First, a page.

Where Y’Eat: Going Whole Hog for Louisiana Wild Boar
Look around and you may see more wild boar on restaurant menus and even now in grocery stores. It’s no coincidence. In fact, it’s all part of a new response to the old problem of a rampant boar population in Louisiana.
First some background on boar: it’s related to your standard domesticated pig, and chefs have been using it in place of pork. But we’re talking about a different animal. On the plate, boar is darker, leaner and more complex and varied in flavor. That’s because in the wild, these boars thrive on forage and roam widely. They’re the epitome of free range.
But that is precisely why they are considered a scourge of the countryside, ransacking corps and plowing up farmland, marshland, even levees when they root with their burly snouts. And they’re everywhere. The state blames boar for many millions of dollars in damage to farms each year.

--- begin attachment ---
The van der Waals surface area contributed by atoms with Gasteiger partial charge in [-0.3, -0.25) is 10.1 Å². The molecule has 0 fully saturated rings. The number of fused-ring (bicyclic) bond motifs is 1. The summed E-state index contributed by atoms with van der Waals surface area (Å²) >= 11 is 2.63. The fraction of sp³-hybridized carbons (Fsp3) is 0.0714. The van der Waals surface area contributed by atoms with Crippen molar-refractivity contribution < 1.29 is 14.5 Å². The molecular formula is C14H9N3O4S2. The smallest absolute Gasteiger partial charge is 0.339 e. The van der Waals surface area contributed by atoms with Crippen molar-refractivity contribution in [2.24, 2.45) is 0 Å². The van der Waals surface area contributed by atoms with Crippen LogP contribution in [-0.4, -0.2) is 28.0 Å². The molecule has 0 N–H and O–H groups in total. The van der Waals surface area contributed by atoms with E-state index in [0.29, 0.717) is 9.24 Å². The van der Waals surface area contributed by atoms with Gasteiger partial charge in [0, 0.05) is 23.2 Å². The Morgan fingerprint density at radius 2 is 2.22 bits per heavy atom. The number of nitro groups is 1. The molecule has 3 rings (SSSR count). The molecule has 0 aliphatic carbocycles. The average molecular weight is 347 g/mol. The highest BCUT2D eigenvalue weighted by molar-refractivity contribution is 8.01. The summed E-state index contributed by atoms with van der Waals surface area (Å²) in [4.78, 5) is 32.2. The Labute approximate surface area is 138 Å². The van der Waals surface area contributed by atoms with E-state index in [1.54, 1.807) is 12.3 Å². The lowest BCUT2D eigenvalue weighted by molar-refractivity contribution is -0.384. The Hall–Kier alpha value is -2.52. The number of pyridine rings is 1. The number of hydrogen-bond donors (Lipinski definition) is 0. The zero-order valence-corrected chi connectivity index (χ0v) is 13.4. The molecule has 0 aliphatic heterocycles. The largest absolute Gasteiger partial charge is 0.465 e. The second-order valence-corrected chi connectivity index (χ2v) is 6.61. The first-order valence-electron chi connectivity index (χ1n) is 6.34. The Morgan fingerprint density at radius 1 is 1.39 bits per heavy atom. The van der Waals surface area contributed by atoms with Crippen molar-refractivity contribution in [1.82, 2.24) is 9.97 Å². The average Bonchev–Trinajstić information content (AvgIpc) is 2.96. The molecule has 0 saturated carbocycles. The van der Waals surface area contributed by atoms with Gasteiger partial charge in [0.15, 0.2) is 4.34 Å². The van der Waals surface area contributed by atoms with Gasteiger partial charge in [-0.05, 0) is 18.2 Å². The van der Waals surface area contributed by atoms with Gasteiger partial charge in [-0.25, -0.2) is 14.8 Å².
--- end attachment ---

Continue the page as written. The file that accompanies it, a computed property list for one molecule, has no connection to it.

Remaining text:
Making a food market for boar required a new state inspection process to make sure the meat is safe, and a facility to bring boar captured in the wild to restaurants and groceries. The local company Two Run Farm took that task.
More examples are adding up – smoked boar sandwiches and barbecue platters at Carmo, an Italian wild boar ragu over pasta at Mariza in the Bywater, wild boar salami at Palace Café and pate at Vessel, a new restaurant built in an old New Orleans church, and wild boar sausage with clams at Angeline in the French Quarter. Head upriver to Baton Rouge and you’ll find boar breakfast sausage with your biscuits at Table Kitchen & Bar and wild boar flautas at City Pork – gotta love that name.
Louisiana has long enlisted its sportsman’s culture to help curtail wild boar numbers through hunting. Now, it’s Louisiana’s food culture that’s getting the call. If boar is unwanted in the brush, it could just become most wanted on the menu.